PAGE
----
To facilitate the process for registration of copyright and related rights, and procedures for establishing industrial property rights, the procedures have been simplified and improved. Below are some examples:
a legal basis for online registration of copyright and related rights has been created;
hard deadlines for opposition proceedings for each intellectual property right have been set to speed up the application examination process;
there are fewer requirements for industrial design descriptions;
it is permitted to delay the publication of industrial design applications as requested by the applicants;
more provisions on complaint settlement procedures in the field of industrial property are included.
The simplification of the registration procedures of the IPRs mentioned above will encourage registration activities for the establishment of IPRs, create a solid basis and evidence in identifying intellectual property right holders and protected objects, as well as be a premise for the exploitation of IPRs as well as the enforcement of such rights in the future.
The Government consulted the National Assembly on sanctioning administrative violations infringing of IPRs. According to the previously published draft of the Amended IP Law in 2021, administrative sanctions will only apply to infringements of copyrights, related rights, trademarks, geographical indications and plant varieties. Infringements of patent rights, industrial designs, layout designs, trade names, business secrets and unfair competition will be handled by civil remedies. However, the officially approved Amended IP Law does not record the mentioned comments from stakeholders and provides that all infringements of the IPRs will be subject to administrative sanctions.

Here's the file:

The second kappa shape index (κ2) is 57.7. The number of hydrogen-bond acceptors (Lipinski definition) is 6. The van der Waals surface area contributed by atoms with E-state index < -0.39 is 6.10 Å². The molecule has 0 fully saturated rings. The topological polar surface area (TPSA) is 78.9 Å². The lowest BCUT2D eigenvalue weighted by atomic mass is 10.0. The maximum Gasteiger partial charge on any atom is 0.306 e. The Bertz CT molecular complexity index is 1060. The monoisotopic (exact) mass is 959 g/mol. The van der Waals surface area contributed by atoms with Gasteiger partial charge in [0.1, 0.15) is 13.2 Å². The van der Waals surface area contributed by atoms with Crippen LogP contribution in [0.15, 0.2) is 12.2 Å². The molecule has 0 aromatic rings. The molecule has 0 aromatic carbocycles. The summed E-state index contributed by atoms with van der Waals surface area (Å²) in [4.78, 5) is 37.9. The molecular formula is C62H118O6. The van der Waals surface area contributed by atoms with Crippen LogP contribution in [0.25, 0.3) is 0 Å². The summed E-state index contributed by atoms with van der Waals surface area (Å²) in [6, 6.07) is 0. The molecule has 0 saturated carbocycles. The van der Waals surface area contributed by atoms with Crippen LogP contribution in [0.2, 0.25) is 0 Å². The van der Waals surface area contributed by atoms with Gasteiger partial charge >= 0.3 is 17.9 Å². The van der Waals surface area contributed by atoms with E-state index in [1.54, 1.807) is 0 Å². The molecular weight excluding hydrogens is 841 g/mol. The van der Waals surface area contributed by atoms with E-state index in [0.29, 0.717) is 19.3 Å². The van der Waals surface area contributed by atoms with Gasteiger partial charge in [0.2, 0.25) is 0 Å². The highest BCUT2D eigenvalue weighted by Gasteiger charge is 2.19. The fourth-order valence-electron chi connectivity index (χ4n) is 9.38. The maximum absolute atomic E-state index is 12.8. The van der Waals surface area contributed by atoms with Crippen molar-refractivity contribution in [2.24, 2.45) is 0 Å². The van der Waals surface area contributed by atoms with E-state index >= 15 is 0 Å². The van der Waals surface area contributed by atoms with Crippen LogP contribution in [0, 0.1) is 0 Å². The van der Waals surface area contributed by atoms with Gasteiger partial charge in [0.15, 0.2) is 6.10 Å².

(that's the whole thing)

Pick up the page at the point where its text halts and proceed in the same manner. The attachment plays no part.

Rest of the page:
In addition, based on the Amended IP Law, customs control is proactively applied at the border. If there is a solid ground to convince that importing or exporting goods are counterfeits during the inspection and supervision, customs authority must immediately notify the right holder (if contact information is available) and the importer or exporter of such suspension. Such tighten measures on intellectual property enforcement will ensure the IPRs’ protection schemes are conducted more effectively and transparently.
For more information, please contact:
Linh Nguyen / Associate
Mai Phan / Associate
© 2022 ACS Legal Vietnam Company Limited – All rights reserved
This legal update is not an advice and should not be treated as such.
Download pdf: Amended Law on Intellectual Property
ACSV Legal is one of the top international law firms in Vietnam. Our specialist team of foreign and Vietnamese lawyers advise on sectors and industries from banking and finance to corporate restructuring and from real estate to tax. We help clients to invest and set up companies in Vietnam and better understand the business opportunities of this fast-growing market.
Our firm is a prominent fixture in the Legal 500 and other professional rankings thanks to our in-depth knowledge of Vietnam’s legal system and major legislation affecting foreign companies such as the Law on Investment, Labour Code, and Law on Enterprise.
For more information on doing business in Vietnam - whether through incorporation, investment, or M&A - just contact our team.
If you would like to receive an update on latest developments, please subscribe to our newsletter